— Raymond A. Dart
In Africa's Place In the Emergence of Civilisation (1959), 41.
Science quotes on:  |  Accept (192)  |  Against (332)  |  Animal (617)  |  Ape (53)  |  Aristotle (173)  |  Attack (84)  |  Being (1278)  |  Belie (3)  |  Both (494)  |  Call (769)  |  Carnivorous (6)  |  Characteristic (148)  |  Civilization (206)  |  Cruelty (23)  |  Display (56)  |  Dreadful (14)  |  Eat (104)  |  First (1284)  |  Form (960)  |  Robert Hartmann (2)  |  History (675)  |  Hostility (16)  |  Human (1470)  |  Human Being (176)  |  Human Beings (117)  |  Kill (100)  |  Lion (22)  |  Man (2249)  |  Most (1729)  |  Nature (1928)  |  Nothing (969)  |  Origin (241)  |  Other (2236)  |  Outstanding (16)  |  People (1005)  |  Point (580)  |  Reaction (104)  |  Run (174)  |  Show (346)  |  Social (252)  |  Term (349)  |  Terms (184)  |  Thing (1915)  |  Through (849)  |  Time (1877)  |  Today (314)  |  Truly (116)  |  Two (937)  |  War (226)  |  Whole (738)  |  World (1778)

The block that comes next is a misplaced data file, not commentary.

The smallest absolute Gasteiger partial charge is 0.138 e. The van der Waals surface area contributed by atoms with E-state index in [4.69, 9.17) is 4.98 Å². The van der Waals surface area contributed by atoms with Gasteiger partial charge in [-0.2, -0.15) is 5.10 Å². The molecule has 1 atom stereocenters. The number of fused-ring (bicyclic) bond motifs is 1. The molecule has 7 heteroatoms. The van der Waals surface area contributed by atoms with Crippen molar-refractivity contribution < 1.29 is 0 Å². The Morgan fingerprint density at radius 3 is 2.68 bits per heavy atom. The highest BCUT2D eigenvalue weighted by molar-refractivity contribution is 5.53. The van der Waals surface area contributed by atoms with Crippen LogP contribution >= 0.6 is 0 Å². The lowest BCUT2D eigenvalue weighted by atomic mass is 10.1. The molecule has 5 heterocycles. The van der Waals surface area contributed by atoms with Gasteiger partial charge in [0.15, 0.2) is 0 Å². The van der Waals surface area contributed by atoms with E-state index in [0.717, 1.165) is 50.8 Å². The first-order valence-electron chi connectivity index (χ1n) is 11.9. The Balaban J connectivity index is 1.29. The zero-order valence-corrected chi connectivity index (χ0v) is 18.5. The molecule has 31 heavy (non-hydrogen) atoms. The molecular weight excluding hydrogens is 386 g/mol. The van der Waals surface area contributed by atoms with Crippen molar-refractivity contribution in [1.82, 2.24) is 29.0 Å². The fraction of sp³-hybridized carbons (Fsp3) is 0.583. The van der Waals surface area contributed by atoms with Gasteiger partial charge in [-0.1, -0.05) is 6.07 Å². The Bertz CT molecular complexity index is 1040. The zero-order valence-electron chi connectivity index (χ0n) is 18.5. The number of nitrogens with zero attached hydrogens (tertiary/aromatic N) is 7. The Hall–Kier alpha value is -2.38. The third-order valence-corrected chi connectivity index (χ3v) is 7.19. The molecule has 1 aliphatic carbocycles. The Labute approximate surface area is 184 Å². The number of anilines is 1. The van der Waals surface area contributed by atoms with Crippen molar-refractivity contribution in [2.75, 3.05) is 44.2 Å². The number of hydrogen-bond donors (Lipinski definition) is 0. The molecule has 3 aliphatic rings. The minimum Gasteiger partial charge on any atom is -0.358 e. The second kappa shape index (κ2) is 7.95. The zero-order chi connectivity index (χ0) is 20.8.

See also:
  • 4 Feb - short biography, births, deaths and events on date of Dart's birth.

Carl Sagan Thumbnail In science it often happens that scientists say, 'You know that's a really good argument; my position is mistaken,' and then they would actually change their minds and you never hear that old view from them again. They really do it. It doesn't happen as often as it should, because scientists are human and change is sometimes painful. But it happens every day. I cannot recall the last time something like that happened in politics or religion. (1987) -- Carl Sagan